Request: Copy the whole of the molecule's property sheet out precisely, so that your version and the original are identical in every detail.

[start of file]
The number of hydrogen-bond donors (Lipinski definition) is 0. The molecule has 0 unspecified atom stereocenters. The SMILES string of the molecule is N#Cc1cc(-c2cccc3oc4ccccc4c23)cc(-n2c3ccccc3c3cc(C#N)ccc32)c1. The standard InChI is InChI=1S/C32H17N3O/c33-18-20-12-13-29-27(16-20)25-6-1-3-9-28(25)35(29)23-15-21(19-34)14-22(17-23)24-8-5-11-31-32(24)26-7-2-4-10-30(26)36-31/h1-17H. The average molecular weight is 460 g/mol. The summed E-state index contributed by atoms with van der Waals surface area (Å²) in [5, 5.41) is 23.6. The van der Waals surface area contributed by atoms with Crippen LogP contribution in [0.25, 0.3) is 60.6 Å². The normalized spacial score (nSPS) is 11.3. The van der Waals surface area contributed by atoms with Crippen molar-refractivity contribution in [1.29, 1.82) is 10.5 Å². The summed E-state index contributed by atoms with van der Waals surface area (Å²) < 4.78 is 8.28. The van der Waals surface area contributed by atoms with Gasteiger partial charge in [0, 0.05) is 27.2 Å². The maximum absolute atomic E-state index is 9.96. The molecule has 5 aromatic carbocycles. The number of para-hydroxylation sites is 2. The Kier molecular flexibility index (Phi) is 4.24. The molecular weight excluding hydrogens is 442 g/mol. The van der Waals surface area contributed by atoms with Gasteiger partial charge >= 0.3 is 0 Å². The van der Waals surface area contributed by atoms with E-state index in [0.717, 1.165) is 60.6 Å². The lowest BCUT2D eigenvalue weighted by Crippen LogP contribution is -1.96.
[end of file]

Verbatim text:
The number of hydrogen-bond donors (Lipinski definition) is 0. The molecule has 0 unspecified atom stereocenters. The SMILES string of the molecule is N#Cc1cc(-c2cccc3oc4ccccc4c23)cc(-n2c3ccccc3c3cc(C#N)ccc32)c1. The standard InChI is InChI=1S/C32H17N3O/c33-18-20-12-13-29-27(16-20)25-6-1-3-9-28(25)35(29)23-15-21(19-34)14-22(17-23)24-8-5-11-31-32(24)26-7-2-4-10-30(26)36-31/h1-17H. The average molecular weight is 460 g/mol. The summed E-state index contributed by atoms with van der Waals surface area (Å²) in [5, 5.41) is 23.6. The van der Waals surface area contributed by atoms with Crippen LogP contribution in [0.25, 0.3) is 60.6 Å². The normalized spacial score (nSPS) is 11.3. The van der Waals surface area contributed by atoms with Crippen molar-refractivity contribution in [1.29, 1.82) is 10.5 Å². The summed E-state index contributed by atoms with van der Waals surface area (Å²) < 4.78 is 8.28. The van der Waals surface area contributed by atoms with Gasteiger partial charge in [0, 0.05) is 27.2 Å². The maximum absolute atomic E-state index is 9.96. The molecule has 5 aromatic carbocycles. The number of para-hydroxylation sites is 2. The Kier molecular flexibility index (Phi) is 4.24. The molecular weight excluding hydrogens is 442 g/mol. The van der Waals surface area contributed by atoms with Gasteiger partial charge >= 0.3 is 0 Å². The van der Waals surface area contributed by atoms with E-state index in [0.717, 1.165) is 60.6 Å². The lowest BCUT2D eigenvalue weighted by Crippen LogP contribution is -1.96.